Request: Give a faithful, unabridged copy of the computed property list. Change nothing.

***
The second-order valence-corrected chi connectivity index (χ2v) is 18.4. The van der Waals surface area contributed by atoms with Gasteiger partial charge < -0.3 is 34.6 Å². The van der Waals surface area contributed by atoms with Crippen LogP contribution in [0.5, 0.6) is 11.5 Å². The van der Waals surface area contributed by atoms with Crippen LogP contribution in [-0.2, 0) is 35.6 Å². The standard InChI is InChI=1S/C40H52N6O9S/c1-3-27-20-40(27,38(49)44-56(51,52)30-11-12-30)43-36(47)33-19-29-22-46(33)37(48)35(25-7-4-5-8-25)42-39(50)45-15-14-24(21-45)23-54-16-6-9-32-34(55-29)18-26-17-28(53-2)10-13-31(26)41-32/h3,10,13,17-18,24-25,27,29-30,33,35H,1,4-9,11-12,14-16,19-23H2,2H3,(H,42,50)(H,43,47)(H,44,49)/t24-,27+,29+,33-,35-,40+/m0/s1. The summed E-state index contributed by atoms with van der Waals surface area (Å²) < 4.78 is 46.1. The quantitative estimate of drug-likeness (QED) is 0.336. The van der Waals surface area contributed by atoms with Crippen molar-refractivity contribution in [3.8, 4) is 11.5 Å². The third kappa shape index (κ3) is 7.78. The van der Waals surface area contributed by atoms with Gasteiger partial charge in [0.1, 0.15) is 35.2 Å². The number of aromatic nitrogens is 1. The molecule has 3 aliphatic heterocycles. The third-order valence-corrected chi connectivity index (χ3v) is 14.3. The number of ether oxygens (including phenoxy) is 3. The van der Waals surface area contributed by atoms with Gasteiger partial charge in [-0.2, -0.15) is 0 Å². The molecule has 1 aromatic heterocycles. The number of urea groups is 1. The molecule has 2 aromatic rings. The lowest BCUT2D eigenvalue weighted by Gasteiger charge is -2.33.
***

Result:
The second-order valence-corrected chi connectivity index (χ2v) is 18.4. The van der Waals surface area contributed by atoms with Gasteiger partial charge < -0.3 is 34.6 Å². The van der Waals surface area contributed by atoms with Crippen LogP contribution in [0.5, 0.6) is 11.5 Å². The van der Waals surface area contributed by atoms with Crippen LogP contribution in [-0.2, 0) is 35.6 Å². The standard InChI is InChI=1S/C40H52N6O9S/c1-3-27-20-40(27,38(49)44-56(51,52)30-11-12-30)43-36(47)33-19-29-22-46(33)37(48)35(25-7-4-5-8-25)42-39(50)45-15-14-24(21-45)23-54-16-6-9-32-34(55-29)18-26-17-28(53-2)10-13-31(26)41-32/h3,10,13,17-18,24-25,27,29-30,33,35H,1,4-9,11-12,14-16,19-23H2,2H3,(H,42,50)(H,43,47)(H,44,49)/t24-,27+,29+,33-,35-,40+/m0/s1. The summed E-state index contributed by atoms with van der Waals surface area (Å²) < 4.78 is 46.1. The quantitative estimate of drug-likeness (QED) is 0.336. The van der Waals surface area contributed by atoms with Crippen molar-refractivity contribution in [3.8, 4) is 11.5 Å². The third kappa shape index (κ3) is 7.78. The van der Waals surface area contributed by atoms with Gasteiger partial charge in [0.1, 0.15) is 35.2 Å². The number of aromatic nitrogens is 1. The molecule has 3 aliphatic heterocycles. The third-order valence-corrected chi connectivity index (χ3v) is 14.3. The number of ether oxygens (including phenoxy) is 3. The van der Waals surface area contributed by atoms with Gasteiger partial charge in [-0.2, -0.15) is 0 Å². The molecule has 1 aromatic heterocycles. The number of urea groups is 1. The molecule has 2 aromatic rings. The lowest BCUT2D eigenvalue weighted by Gasteiger charge is -2.33.